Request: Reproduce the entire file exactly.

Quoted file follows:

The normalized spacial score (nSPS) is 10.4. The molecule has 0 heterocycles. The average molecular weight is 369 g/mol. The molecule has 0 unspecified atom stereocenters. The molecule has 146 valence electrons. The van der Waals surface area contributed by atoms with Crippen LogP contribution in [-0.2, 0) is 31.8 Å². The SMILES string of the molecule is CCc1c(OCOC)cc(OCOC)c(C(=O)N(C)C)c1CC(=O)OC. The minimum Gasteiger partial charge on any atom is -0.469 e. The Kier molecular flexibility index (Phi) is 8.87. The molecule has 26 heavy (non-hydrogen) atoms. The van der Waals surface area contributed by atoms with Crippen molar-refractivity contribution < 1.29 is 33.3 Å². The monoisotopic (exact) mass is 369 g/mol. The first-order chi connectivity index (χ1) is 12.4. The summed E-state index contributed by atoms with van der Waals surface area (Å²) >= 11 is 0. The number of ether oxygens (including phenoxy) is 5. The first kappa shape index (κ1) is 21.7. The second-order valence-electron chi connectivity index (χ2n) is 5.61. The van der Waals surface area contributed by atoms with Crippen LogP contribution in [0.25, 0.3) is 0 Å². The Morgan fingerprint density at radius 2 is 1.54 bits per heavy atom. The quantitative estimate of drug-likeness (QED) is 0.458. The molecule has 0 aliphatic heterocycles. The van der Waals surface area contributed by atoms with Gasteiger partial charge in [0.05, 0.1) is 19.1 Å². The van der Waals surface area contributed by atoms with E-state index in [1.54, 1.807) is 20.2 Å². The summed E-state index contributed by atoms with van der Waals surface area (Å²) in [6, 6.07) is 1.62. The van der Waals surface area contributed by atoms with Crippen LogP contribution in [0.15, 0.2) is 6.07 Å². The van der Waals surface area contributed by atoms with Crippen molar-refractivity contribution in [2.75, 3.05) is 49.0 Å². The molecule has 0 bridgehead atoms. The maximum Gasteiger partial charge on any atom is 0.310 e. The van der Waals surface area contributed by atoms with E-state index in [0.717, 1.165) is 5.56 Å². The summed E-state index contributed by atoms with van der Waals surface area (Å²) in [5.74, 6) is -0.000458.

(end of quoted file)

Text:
The normalized spacial score (nSPS) is 10.4. The molecule has 0 heterocycles. The average molecular weight is 369 g/mol. The molecule has 0 unspecified atom stereocenters. The molecule has 146 valence electrons. The van der Waals surface area contributed by atoms with Crippen LogP contribution in [-0.2, 0) is 31.8 Å². The SMILES string of the molecule is CCc1c(OCOC)cc(OCOC)c(C(=O)N(C)C)c1CC(=O)OC. The minimum Gasteiger partial charge on any atom is -0.469 e. The Kier molecular flexibility index (Phi) is 8.87. The molecule has 26 heavy (non-hydrogen) atoms. The van der Waals surface area contributed by atoms with Crippen molar-refractivity contribution < 1.29 is 33.3 Å². The monoisotopic (exact) mass is 369 g/mol. The first-order chi connectivity index (χ1) is 12.4. The summed E-state index contributed by atoms with van der Waals surface area (Å²) >= 11 is 0. The number of ether oxygens (including phenoxy) is 5. The first kappa shape index (κ1) is 21.7. The second-order valence-electron chi connectivity index (χ2n) is 5.61. The van der Waals surface area contributed by atoms with Crippen LogP contribution in [0.25, 0.3) is 0 Å². The Morgan fingerprint density at radius 2 is 1.54 bits per heavy atom. The quantitative estimate of drug-likeness (QED) is 0.458. The molecule has 0 aliphatic heterocycles. The van der Waals surface area contributed by atoms with Gasteiger partial charge in [0.05, 0.1) is 19.1 Å². The van der Waals surface area contributed by atoms with E-state index in [1.54, 1.807) is 20.2 Å². The summed E-state index contributed by atoms with van der Waals surface area (Å²) in [6, 6.07) is 1.62. The van der Waals surface area contributed by atoms with Crippen LogP contribution in [0.15, 0.2) is 6.07 Å². The van der Waals surface area contributed by atoms with Crippen molar-refractivity contribution in [2.75, 3.05) is 49.0 Å². The molecule has 0 bridgehead atoms. The maximum Gasteiger partial charge on any atom is 0.310 e. The van der Waals surface area contributed by atoms with E-state index in [0.717, 1.165) is 5.56 Å². The summed E-state index contributed by atoms with van der Waals surface area (Å²) in [5.74, 6) is -0.000458.